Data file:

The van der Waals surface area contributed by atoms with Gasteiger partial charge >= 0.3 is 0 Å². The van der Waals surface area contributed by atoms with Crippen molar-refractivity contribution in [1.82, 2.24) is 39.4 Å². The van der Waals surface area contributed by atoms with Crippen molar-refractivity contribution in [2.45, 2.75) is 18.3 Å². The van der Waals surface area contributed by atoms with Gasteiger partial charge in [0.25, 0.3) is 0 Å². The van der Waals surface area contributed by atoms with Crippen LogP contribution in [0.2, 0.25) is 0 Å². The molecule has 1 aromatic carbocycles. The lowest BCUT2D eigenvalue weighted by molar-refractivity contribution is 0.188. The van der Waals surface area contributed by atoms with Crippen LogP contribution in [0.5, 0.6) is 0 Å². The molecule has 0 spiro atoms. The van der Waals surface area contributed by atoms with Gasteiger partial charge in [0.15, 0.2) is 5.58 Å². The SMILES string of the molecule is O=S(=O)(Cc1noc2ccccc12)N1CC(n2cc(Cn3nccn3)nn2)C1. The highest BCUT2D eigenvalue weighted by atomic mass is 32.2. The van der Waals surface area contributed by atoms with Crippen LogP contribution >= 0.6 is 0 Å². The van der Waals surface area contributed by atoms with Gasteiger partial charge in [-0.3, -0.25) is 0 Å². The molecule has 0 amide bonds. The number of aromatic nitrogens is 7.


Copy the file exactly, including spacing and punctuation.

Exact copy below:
The van der Waals surface area contributed by atoms with Gasteiger partial charge >= 0.3 is 0 Å². The van der Waals surface area contributed by atoms with Crippen molar-refractivity contribution in [1.82, 2.24) is 39.4 Å². The van der Waals surface area contributed by atoms with Crippen molar-refractivity contribution in [2.45, 2.75) is 18.3 Å². The van der Waals surface area contributed by atoms with Gasteiger partial charge in [0.25, 0.3) is 0 Å². The van der Waals surface area contributed by atoms with Crippen LogP contribution in [0.2, 0.25) is 0 Å². The molecule has 1 aromatic carbocycles. The lowest BCUT2D eigenvalue weighted by molar-refractivity contribution is 0.188. The van der Waals surface area contributed by atoms with Crippen LogP contribution in [0.5, 0.6) is 0 Å². The molecule has 0 spiro atoms. The van der Waals surface area contributed by atoms with Gasteiger partial charge in [0.15, 0.2) is 5.58 Å². The SMILES string of the molecule is O=S(=O)(Cc1noc2ccccc12)N1CC(n2cc(Cn3nccn3)nn2)C1. The highest BCUT2D eigenvalue weighted by atomic mass is 32.2. The van der Waals surface area contributed by atoms with Crippen LogP contribution >= 0.6 is 0 Å². The van der Waals surface area contributed by atoms with Gasteiger partial charge in [-0.3, -0.25) is 0 Å². The molecule has 0 amide bonds. The number of aromatic nitrogens is 7.